ARM: Review - Maquette 1/35 scale Russian Field Kitchen

Kit Review: Maquette 1/35 Scale Kit No. MQ-35003; PK-43 Russian Field Kitchen;
64 parts (62 in light grey styrene and 2 in dark grey styrene); price $6.49
Advantages: interesting, off-beat kit can dress up either a diorama or a cargo
truck; comes with Soviet "meramite" cans and other details
Disadvantages: somewhat crude molding will mean extra work to get a clean model
when assembled
Rating: Recommended
Recommendation: for all Soviet WWII fans
The Soviet soldier in WWII ? "The Great Patriotic War" from their point of
view ? was often seen as a mythic warrior who could go for days without food
in order to smash the Nazi. Well, not quite, and even Soviet "politruks" knew
that soldiers work better with good food and a hot meal can't hurt. As a
result, they, just like every other army, had mobile stoves and kit for
providing troops with a good meal.
This one ? the Polevaya Kukhnya 43 or Mobile Field Kitchen Model 1943 ?
was typical. Mounted on a 1.5 metric ton trailer chassis, it had a big copper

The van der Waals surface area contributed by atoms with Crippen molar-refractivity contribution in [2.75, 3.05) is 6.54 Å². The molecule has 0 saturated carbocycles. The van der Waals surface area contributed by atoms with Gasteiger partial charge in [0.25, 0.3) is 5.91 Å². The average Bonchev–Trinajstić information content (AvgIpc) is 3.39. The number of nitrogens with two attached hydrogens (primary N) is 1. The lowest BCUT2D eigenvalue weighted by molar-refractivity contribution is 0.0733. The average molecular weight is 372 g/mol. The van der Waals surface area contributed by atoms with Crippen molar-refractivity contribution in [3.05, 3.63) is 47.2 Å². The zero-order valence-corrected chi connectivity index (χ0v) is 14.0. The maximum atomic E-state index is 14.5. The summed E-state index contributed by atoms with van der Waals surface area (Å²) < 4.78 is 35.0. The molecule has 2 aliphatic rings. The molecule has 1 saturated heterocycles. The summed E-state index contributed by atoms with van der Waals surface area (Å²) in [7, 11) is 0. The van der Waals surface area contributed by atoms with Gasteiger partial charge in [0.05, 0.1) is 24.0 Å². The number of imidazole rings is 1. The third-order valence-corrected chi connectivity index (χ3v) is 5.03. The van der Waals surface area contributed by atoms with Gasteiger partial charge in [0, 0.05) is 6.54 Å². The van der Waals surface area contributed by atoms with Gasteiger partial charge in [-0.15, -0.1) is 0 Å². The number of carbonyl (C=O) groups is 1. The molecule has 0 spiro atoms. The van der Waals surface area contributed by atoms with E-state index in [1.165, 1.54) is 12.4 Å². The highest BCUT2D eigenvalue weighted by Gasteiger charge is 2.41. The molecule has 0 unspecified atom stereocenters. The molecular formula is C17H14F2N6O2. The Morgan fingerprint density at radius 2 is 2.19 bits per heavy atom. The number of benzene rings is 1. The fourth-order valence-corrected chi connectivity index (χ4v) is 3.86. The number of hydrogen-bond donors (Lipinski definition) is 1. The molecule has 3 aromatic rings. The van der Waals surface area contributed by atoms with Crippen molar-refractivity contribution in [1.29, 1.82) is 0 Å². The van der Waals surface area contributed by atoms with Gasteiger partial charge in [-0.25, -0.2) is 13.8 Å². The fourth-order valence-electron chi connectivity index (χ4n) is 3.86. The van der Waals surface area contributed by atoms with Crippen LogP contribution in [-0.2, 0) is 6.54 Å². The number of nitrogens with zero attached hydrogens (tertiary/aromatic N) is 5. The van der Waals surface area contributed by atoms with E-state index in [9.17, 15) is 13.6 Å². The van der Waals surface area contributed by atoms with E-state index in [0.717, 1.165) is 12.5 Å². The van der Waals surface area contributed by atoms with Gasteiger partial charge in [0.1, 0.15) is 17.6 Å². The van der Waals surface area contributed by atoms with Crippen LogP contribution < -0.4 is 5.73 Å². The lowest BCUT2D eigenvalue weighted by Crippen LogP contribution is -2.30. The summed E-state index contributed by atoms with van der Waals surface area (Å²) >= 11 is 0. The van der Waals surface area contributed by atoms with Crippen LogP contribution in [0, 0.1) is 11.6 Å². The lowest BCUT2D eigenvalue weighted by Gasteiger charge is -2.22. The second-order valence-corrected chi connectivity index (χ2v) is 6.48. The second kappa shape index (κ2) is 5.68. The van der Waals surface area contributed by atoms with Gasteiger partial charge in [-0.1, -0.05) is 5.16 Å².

kettle of 250 liters capacity (about 66 gallons) heated by a wood fire and able
to provide for a company or battalion mess. Most meals prepared would be simple
? porridge, stew or borshch (beet soup) ? but as that was what many
peasants were used to, it was better than nothing.
This kit is not a bad little model, being mostly new molds with only the
wheels borrowed from the evergreen Italeri ZIS-3 gun clones out there. The body
consists of a stove section and a limber box section with an area in between
for firewood (10 sections of that are included in the kit), as well as an
optional choice of smokestack (one section march order, two sections cooking
order). It also comes with OVM (outer vehicle materials) in the form of an axe,
a hatchet and a shovel (wood's gotta come from somewhere!) and four "Meramite"
type food cans. The concept for these date from Napoleon who felt that men
fought better with a hot meal inside them.
The model has landing gear so it can be displayed in either march order or
cooking order. In march order, items such as this were either hooked up to a
standard limber for horse drayage or to a standardized cargo truck such as
either a GAZ-AA/AAA or ZiS-5. The latter choices are now given a boost, as
cargo trucks with nothing to do are pretty dull subjects!
The moldings are about typical for Maquette ? thicker than one would hope
with flash and tough fits. There are also no wheel hubs per se, so you will
have to come up with some. However, this can be worked out and a nice model can
be made. No markings are included nor painting instructions. Most vehicles of
the period were painted overall Soviet Army protective green, so at least that
part is not hard.
Overall this is an offbeat but useful little kit, and one cannot complain of
it being overpriced.
Cookie Sewell
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